World Footwear


Americans worried with tensions at US ports

Jan 20, 2015 United States
Americans worried with tensions at US ports
Matt Priest from the FDRA, Footwear Distributors and Retailers of America, is concerned with the  impacts of a work stoppage at the West Coast ports, the key US entering points for footwear imports

West Coast dockworkers, represented by the International Longshore and Warehouse Union, have been without a contract since July. Negotiations with the Pacific Maritime Association (representing the management) were productive until autumn, when management accused the union of engaging in slowdown tactics. The claim was disputed, and tensions have escalated between the two parts. Now, some worry that this can result in ports lockout. Twelve years ago, in 2002, employers staged a lockout during 10 days, with the costs for the American economy reaching several billion US dollars.

Last Friday, several industry groups, representing agriculture, manufacturing, retailers, and other import/export operations sent a letter to the dockworkers' union and port terminal operators demanding an agreement. “As customers of your ports, and industries affected by their operations, our members desperately need this negotiation to be concluded and operations returned to normal levels of through-put”, can be read in the document made public.

Companies and businesses are worried with the impacts of the uncertainty surrounding the negotiations and alerted to the consequences of a lacking understanding: “The stakes are extremely high and the uncertainty at the West Coast ports is causing great reputational and economic harm to our nation. Policymakers in Washington, DC cannot solve the myriad of issues surrounding these talks, but the competitive marketplace will respond if you continue on this current path.”

Matt Priest, President of the Footwear Distributors and Retailers of America expressed his concern about the impacts of possible disruption at the West Coast ports for the footwear industry. “A catastrophe beyond belief” for an industry that imports most of its products through the West Coast ports. A critical period for the US footwear industry according to Mr Priest, as the sector is building up inventory for the Easter period. The FDRA stated that the diversion of the cargo to enter the country via alternative gateways is not ideal, especially through the East Coast ports, as these do not have the capacity of West Coast ports.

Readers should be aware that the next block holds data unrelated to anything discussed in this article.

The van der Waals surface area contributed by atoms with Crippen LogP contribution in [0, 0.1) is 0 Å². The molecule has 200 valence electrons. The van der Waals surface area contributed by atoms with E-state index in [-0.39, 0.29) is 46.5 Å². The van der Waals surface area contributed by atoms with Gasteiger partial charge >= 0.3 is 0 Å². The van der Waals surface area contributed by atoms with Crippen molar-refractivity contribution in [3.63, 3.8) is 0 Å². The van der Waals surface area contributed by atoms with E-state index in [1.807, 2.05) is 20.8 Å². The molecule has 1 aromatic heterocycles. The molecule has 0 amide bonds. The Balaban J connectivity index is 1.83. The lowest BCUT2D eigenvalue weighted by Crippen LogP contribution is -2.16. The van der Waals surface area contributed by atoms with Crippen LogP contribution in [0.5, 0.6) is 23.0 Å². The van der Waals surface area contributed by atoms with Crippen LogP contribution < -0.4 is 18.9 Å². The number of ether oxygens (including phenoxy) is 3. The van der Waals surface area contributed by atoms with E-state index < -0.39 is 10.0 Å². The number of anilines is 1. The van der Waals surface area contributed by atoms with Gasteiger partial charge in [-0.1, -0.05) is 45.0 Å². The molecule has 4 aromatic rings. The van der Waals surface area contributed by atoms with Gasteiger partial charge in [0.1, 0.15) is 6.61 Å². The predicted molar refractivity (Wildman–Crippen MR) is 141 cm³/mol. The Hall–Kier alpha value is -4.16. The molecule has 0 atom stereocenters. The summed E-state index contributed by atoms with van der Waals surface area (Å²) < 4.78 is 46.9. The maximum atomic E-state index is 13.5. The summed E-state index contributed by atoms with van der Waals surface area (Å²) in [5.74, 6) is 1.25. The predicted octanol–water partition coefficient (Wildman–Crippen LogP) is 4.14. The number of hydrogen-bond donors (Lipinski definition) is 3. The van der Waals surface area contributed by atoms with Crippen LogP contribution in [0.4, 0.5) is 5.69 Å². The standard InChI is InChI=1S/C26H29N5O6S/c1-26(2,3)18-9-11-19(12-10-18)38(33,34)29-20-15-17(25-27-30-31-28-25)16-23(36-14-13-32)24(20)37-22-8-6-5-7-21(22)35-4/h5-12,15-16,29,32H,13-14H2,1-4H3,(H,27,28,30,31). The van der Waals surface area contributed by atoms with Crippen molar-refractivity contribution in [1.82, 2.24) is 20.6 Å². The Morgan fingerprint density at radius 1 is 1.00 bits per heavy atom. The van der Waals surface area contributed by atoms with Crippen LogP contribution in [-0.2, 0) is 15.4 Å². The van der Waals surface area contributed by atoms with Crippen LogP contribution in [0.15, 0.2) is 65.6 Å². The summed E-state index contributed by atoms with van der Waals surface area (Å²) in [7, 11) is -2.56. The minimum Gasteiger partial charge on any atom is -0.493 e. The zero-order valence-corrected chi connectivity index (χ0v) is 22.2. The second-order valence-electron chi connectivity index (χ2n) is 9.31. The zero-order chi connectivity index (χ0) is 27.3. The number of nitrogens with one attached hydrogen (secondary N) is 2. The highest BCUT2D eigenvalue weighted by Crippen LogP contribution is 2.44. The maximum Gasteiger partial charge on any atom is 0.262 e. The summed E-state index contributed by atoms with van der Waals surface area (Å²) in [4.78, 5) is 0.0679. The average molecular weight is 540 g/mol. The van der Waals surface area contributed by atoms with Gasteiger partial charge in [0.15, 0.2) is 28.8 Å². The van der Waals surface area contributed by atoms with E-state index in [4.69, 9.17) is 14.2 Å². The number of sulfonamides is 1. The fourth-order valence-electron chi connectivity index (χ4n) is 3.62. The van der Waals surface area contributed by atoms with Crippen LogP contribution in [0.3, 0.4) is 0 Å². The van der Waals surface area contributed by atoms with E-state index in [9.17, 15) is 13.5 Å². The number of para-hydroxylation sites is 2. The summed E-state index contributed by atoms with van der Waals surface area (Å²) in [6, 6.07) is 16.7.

The Port of Los Angeles and the Port of Long Beach are the two busiest container ports in the United States, and act as a major gateway for US–Asian trade. Estimates indicate that two thirds of the footwear imports entering the country use these two points of access. 

According to the World Footwear Yearbook, the US are the largest importer of footwear, with a share of over 20% in 2013, and more than 2.3 million pairs of shoes entering the country. The same source estimates that China is the main supplier of footwear, responsible for more than three quarters of all footwear imports.

Official statistics indicated that 24.6 billion US dollars’ worth of footwear already entered the US in the period between January and November with 85% of that coming from 3 Asian countries: 66% from China, 14% from Vietnam and 5% from Indonesia.

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